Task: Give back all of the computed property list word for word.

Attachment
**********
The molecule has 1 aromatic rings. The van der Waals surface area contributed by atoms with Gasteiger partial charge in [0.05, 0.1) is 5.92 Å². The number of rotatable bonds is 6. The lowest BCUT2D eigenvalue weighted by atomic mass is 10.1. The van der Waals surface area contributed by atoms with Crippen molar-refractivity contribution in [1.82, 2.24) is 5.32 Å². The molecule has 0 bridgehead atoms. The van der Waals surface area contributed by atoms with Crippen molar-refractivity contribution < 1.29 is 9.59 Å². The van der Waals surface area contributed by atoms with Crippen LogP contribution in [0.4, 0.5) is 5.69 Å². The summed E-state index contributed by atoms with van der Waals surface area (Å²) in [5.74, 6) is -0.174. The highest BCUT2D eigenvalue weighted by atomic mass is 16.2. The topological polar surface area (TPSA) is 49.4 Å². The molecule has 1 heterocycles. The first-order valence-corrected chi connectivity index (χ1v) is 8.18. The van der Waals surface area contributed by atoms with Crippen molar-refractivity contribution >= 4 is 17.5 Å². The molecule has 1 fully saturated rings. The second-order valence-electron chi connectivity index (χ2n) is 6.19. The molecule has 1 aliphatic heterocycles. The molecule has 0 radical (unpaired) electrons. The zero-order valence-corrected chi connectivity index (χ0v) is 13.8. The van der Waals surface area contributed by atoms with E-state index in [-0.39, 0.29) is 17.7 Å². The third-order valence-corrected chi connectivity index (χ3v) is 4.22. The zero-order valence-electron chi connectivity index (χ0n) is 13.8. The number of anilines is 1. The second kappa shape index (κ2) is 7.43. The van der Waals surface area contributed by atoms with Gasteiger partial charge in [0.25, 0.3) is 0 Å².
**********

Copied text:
The molecule has 1 aromatic rings. The van der Waals surface area contributed by atoms with Gasteiger partial charge in [0.05, 0.1) is 5.92 Å². The number of rotatable bonds is 6. The lowest BCUT2D eigenvalue weighted by atomic mass is 10.1. The van der Waals surface area contributed by atoms with Crippen molar-refractivity contribution in [1.82, 2.24) is 5.32 Å². The molecule has 0 bridgehead atoms. The van der Waals surface area contributed by atoms with Crippen molar-refractivity contribution < 1.29 is 9.59 Å². The van der Waals surface area contributed by atoms with Crippen LogP contribution in [0.4, 0.5) is 5.69 Å². The summed E-state index contributed by atoms with van der Waals surface area (Å²) in [5.74, 6) is -0.174. The highest BCUT2D eigenvalue weighted by atomic mass is 16.2. The topological polar surface area (TPSA) is 49.4 Å². The molecule has 1 heterocycles. The first-order valence-corrected chi connectivity index (χ1v) is 8.18. The van der Waals surface area contributed by atoms with Crippen molar-refractivity contribution >= 4 is 17.5 Å². The molecule has 1 fully saturated rings. The second-order valence-electron chi connectivity index (χ2n) is 6.19. The molecule has 1 aliphatic heterocycles. The molecule has 0 radical (unpaired) electrons. The zero-order valence-corrected chi connectivity index (χ0v) is 13.8. The van der Waals surface area contributed by atoms with E-state index in [-0.39, 0.29) is 17.7 Å². The third-order valence-corrected chi connectivity index (χ3v) is 4.22. The zero-order valence-electron chi connectivity index (χ0n) is 13.8. The number of anilines is 1. The second kappa shape index (κ2) is 7.43. The van der Waals surface area contributed by atoms with Gasteiger partial charge in [0.25, 0.3) is 0 Å².